Silverstone, Northamptonshire - Silverstone can provide the antidote to Austria for Lewis Hamilton this weekend, with a record sixth British Grand Prix win - and his fifth in a row - there for the taking. The reigning Formula One world champion has been unbeatable in front of his home crowd in recent years and is firm favourite to continue that success and retake the overall lead from Ferrari's Sebastian Vettel.
Last Sunday's Austrian Grand Prix saw Hamilton's first retirement since 2016, ending a record run of 33 successive scoring finishes, and left him a point behind his German rival after a race won by Red Bull's Max Verstappen. Silverstone should come back to Mercedes' strengths; the team has gone through what went wrong in Spielberg, where tactical errors were made and Valtteri Bottas also retired due to mechanical failure, and intends to hit back hard.
"When you get knocked down to the ground, you can either stay on the floor or get back up and fight even harder. I am ready to fight," Hamilton told his 6.6 million followers on Instagram. The four-times world champion can always count on huge support at Silverstone and that energy has inspired some exceptional performances at the circuit that hosted the first world championship race back in 1950.
The only Briton in a Grand Prix that comes a day after England plays Sweden in a World Cup quarter-final in Russia, Hamilton will feel the love and is ready to reciprocate.
"I feel very proud to represent Britain, and to be at the top of the sport, and being the one raising the Union Jack, hopefully against a German one, is an honour and a privilege," he said recently.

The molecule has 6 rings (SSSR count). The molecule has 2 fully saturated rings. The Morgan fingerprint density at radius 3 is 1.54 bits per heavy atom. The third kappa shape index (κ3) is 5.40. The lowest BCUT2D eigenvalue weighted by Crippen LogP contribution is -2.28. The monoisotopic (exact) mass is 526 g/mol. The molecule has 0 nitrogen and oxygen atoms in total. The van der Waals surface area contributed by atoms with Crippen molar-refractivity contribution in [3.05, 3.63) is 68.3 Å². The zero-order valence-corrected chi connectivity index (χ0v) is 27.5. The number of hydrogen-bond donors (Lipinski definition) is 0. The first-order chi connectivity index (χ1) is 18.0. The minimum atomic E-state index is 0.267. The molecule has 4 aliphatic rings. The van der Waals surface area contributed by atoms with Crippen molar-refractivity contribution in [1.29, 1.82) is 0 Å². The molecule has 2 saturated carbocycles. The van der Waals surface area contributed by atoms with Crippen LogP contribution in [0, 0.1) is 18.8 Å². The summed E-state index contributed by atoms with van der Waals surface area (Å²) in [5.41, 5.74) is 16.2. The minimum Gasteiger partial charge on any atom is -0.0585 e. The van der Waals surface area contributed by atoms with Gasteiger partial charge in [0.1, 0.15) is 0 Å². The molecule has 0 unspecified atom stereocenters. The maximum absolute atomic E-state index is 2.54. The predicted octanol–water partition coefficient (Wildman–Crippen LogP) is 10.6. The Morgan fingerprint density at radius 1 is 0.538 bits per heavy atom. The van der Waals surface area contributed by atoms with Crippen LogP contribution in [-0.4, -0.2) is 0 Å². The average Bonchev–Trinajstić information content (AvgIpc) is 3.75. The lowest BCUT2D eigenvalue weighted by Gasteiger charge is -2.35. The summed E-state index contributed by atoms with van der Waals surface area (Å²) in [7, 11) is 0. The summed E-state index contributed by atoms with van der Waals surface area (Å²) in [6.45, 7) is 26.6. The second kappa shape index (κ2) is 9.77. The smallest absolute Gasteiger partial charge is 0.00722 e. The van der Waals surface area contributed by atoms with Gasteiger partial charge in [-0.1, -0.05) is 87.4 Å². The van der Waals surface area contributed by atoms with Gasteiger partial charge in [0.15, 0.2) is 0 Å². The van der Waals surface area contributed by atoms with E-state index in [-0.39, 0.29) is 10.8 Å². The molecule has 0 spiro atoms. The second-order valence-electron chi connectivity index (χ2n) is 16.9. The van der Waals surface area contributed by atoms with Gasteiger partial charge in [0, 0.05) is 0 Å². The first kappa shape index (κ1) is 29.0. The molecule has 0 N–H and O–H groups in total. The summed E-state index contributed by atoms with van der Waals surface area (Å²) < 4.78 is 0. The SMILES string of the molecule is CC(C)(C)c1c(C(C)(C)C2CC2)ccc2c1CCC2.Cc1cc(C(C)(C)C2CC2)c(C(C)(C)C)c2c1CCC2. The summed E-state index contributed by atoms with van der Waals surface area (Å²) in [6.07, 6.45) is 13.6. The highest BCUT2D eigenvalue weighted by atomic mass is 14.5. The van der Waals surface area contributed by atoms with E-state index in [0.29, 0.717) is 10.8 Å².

With Britain basking in a heatwave, high temperatures must also be factored in; Red Bull boss Christian Horner said: "I think Mercedes will be very strong at Silverstone - but we see these tyres are pretty sensitive to heat and that could be a really interesting variable that's thrown into the mix. Who expects 30 degrees at Silverstone? Silverstone is always extremes - extremely cold, extremely windy or extremely wet. Could this year be extremely hot?"
With much of the circuit full throttle, engine power becomes ever more crucial; Horner added: "As soon as you turn into a corner that scrubs speed off the car so if you’ve got the power to keep accelerating and pulling through that corner, there's obviously advantage to that - I think that's where Mercedes will be very strong this weekend."
Ferrari has not won in Britain since Fernando Alonso, now at McLaren, triumphed in 2011 and it struggled with tyres in 2017. Vettel, who left Silverstone a point behind Hamilton, suffered a dramatic penultimate lap blowout, while team-mate Kimi Raikkonen suffered high wear and had to pit for a fresh set in the closing laps.
"On paper, Silverstone looks quite difficult for us," Ferrari boss Maurizio Arrivabene said. "Aerodynamics are very important and it will be a difficult race for us, so we have to stay focused."Reuters